A word from John Earl Haynes

Earlier today I wrote John Earl Haynes requesting a comment on Nick Coleman’s Star Tribune column that I discussed in “Nick’s red state.” Dr. Haynes has kindly obliged with the following message:

I much appreciate your kind comments regarding Dubious Alliance: The Making of Minnesota’s DFL Party (U of M Press, 1984). Dubious Alliance narrates the ten-year struggle within Minnesota liberal and labor institutions over the relationship between American liberalism and Communism. It culminated in the 1948 victory of Hubert Humphrey and his allies (Orville Freeman, Eugene McCarthy, Arthur Naftalin, Eugenie Anderson and the then very young Donald Fraser and Walter Mondale among others). Their victory institutionalized the Democratic-Farmer-Labor party as the paladin of New Deal liberalism revitalized to meet the foreign and domestic challenges of the Cold War and the post-World War II era. Their victory also firmly rejected liberalism including within its ranks those who adhered to totalitarian Communism and supported accommodating the foreign policy goals of Stalin’s USSR.

As any reasonable person who has read Dubious Alliance knows, Humphrey and his allies and the anti-Communist liberalism they advanced are presented as having been justified and vindicated. As well, anyone familiar with my own work in Minnesota politics and government would know that I regarded myself as among the appreciative heirs of that generation of DFL founders. My own work in Minnesota politics from 1968 until 1987 when I left Minnesota was entirely within the DFL Party: as a staffer for the Humphrey presidential campaign in 1968, a researcher for the State Senate Liberal Caucus in 1969, on the staff of the Wendell Anderson for governor campaign in 1970, with Anderson’s gubernatorial office after 1971 and later with his U.S. Senate office. I also served on the staffs of Governor Rudy Perpich and U.S. Representative Martin Sabo.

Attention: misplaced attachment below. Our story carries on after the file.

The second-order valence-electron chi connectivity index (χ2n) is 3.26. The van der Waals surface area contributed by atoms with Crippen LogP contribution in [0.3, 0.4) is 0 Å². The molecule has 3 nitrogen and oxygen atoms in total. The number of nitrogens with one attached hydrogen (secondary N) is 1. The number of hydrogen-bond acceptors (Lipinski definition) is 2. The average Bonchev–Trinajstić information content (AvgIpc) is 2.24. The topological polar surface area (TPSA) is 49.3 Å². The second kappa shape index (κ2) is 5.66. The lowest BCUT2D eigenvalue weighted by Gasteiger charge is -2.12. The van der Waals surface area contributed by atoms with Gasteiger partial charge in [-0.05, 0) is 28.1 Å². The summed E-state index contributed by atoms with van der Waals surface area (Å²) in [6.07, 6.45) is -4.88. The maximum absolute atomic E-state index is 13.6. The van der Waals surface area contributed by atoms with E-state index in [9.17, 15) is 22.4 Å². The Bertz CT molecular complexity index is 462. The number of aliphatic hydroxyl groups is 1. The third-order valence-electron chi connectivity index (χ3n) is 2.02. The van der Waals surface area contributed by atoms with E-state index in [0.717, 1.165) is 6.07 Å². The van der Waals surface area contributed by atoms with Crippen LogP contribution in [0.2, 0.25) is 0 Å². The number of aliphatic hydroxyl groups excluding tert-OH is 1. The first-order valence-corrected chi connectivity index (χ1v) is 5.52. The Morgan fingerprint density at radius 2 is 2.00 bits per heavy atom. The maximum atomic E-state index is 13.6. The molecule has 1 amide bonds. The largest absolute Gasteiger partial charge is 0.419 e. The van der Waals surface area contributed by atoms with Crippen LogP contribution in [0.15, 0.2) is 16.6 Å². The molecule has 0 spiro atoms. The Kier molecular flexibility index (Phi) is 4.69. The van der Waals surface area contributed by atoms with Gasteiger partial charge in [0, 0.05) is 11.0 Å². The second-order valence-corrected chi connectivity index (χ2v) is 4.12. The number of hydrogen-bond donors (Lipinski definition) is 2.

I not only left Minnesota in 1987, I also left active politics and devoted myself to full-time historical scholarship. Times also changed, and I changed as well. As did some others of my generation of liberals, I have taken the road to neoconservatism. But that is a personal preference, and I no longer engage in active politics and partisanship (1968 to 1987, nineteen years, was enough!).

I was at the time and remain to this day tremendously proud of the opportunity to work with those DFL leaders and felt that the work I did at Anderson, Perpich, and Sabo’s direction served the interests of the people of Minnesota. I also remain of the view that the victory of Humphrey and his generation of DFL leaders and the DFL party they made served the interests of the people of Minnesota. I have, consequently, been nonplused by some of the reaction to Katherine Kersten’s Star-Tribune column. The suggestions that the discussion of Dubious Alliance in her column somehow smears the DFL with the Communist taint are preposterous. The point of Dubious Alliance was that the founders of the modern Democratic-Farmer-Labor Party freed the DFL and postwar Minnesota liberalism of that problem. Nor on reading the column can I detect a scintilla of evidence that Ms. Kersten was attempting to use a discussion of Dubious Alliance and events more than fifty years ago to make some point about the contemporary DFL. While I have left active politics, my political innuendo antenna has not become so atrophied that I would not notice such a matter. Those seeing some subtle smear in the column should consider if their partisanship has made their antenna overly sensitive.

John Earl Haynes

We are grateful for the oppoturnity to submit Dr. Haynes’s message for the consideration of our readers alongside Coleman’s intemperate column.

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